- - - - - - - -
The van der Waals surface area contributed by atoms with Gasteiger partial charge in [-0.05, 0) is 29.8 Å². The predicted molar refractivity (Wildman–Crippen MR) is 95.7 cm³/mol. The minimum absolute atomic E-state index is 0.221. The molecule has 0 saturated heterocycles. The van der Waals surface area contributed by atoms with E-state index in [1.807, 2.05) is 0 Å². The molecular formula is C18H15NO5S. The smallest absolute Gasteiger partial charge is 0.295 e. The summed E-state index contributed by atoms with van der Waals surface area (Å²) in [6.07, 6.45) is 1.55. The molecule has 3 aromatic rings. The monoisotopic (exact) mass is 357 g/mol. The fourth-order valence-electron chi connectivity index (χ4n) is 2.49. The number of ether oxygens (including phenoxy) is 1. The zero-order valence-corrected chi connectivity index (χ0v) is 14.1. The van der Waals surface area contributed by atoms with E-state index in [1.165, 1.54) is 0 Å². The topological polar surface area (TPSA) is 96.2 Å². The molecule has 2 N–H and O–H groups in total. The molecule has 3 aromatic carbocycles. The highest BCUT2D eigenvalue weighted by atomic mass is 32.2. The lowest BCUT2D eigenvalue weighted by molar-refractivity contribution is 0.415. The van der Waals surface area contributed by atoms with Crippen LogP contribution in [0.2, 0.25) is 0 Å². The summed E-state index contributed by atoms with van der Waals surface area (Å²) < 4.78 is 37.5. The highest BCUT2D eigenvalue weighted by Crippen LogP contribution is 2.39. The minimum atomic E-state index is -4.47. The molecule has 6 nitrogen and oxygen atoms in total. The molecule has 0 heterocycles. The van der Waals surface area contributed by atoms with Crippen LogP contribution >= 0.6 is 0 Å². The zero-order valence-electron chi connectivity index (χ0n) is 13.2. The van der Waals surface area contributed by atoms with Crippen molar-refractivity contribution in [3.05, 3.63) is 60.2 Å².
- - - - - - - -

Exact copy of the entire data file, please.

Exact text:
The van der Waals surface area contributed by atoms with Gasteiger partial charge in [-0.05, 0) is 29.8 Å². The predicted molar refractivity (Wildman–Crippen MR) is 95.7 cm³/mol. The minimum absolute atomic E-state index is 0.221. The molecule has 0 saturated heterocycles. The van der Waals surface area contributed by atoms with E-state index in [1.807, 2.05) is 0 Å². The molecular formula is C18H15NO5S. The smallest absolute Gasteiger partial charge is 0.295 e. The summed E-state index contributed by atoms with van der Waals surface area (Å²) in [6.07, 6.45) is 1.55. The molecule has 3 aromatic rings. The monoisotopic (exact) mass is 357 g/mol. The fourth-order valence-electron chi connectivity index (χ4n) is 2.49. The number of ether oxygens (including phenoxy) is 1. The zero-order valence-corrected chi connectivity index (χ0v) is 14.1. The van der Waals surface area contributed by atoms with E-state index in [1.165, 1.54) is 0 Å². The topological polar surface area (TPSA) is 96.2 Å². The molecule has 2 N–H and O–H groups in total. The molecule has 3 aromatic carbocycles. The highest BCUT2D eigenvalue weighted by atomic mass is 32.2. The lowest BCUT2D eigenvalue weighted by molar-refractivity contribution is 0.415. The van der Waals surface area contributed by atoms with Crippen LogP contribution in [0.2, 0.25) is 0 Å². The summed E-state index contributed by atoms with van der Waals surface area (Å²) < 4.78 is 37.5. The highest BCUT2D eigenvalue weighted by Crippen LogP contribution is 2.39. The minimum atomic E-state index is -4.47. The molecule has 6 nitrogen and oxygen atoms in total. The molecule has 0 heterocycles. The van der Waals surface area contributed by atoms with Crippen LogP contribution >= 0.6 is 0 Å². The zero-order valence-electron chi connectivity index (χ0n) is 13.2. The van der Waals surface area contributed by atoms with Crippen molar-refractivity contribution in [3.05, 3.63) is 60.2 Å².